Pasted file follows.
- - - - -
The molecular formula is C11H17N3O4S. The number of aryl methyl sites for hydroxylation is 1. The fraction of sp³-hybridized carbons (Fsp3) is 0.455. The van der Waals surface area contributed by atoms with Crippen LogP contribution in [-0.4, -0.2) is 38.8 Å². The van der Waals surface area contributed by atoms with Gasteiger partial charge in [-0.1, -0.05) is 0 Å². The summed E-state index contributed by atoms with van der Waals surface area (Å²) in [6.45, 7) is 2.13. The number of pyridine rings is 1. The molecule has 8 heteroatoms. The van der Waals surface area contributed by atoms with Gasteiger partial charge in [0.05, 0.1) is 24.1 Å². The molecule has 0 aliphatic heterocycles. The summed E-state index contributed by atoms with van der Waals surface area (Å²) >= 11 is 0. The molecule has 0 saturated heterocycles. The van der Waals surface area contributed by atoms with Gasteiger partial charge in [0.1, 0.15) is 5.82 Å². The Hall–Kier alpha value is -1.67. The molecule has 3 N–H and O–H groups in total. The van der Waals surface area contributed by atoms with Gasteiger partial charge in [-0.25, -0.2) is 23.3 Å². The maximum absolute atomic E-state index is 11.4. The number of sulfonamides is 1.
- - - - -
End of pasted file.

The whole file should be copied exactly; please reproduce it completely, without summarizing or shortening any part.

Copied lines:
The molecular formula is C11H17N3O4S. The number of aryl methyl sites for hydroxylation is 1. The fraction of sp³-hybridized carbons (Fsp3) is 0.455. The van der Waals surface area contributed by atoms with Crippen LogP contribution in [-0.4, -0.2) is 38.8 Å². The van der Waals surface area contributed by atoms with Gasteiger partial charge in [-0.1, -0.05) is 0 Å². The summed E-state index contributed by atoms with van der Waals surface area (Å²) in [6.45, 7) is 2.13. The number of pyridine rings is 1. The molecule has 8 heteroatoms. The van der Waals surface area contributed by atoms with Gasteiger partial charge in [0.05, 0.1) is 24.1 Å². The molecule has 0 aliphatic heterocycles. The summed E-state index contributed by atoms with van der Waals surface area (Å²) >= 11 is 0. The molecule has 0 saturated heterocycles. The van der Waals surface area contributed by atoms with Gasteiger partial charge in [0.1, 0.15) is 5.82 Å². The Hall–Kier alpha value is -1.67. The molecule has 3 N–H and O–H groups in total. The van der Waals surface area contributed by atoms with Gasteiger partial charge in [-0.25, -0.2) is 23.3 Å². The maximum absolute atomic E-state index is 11.4. The number of sulfonamides is 1.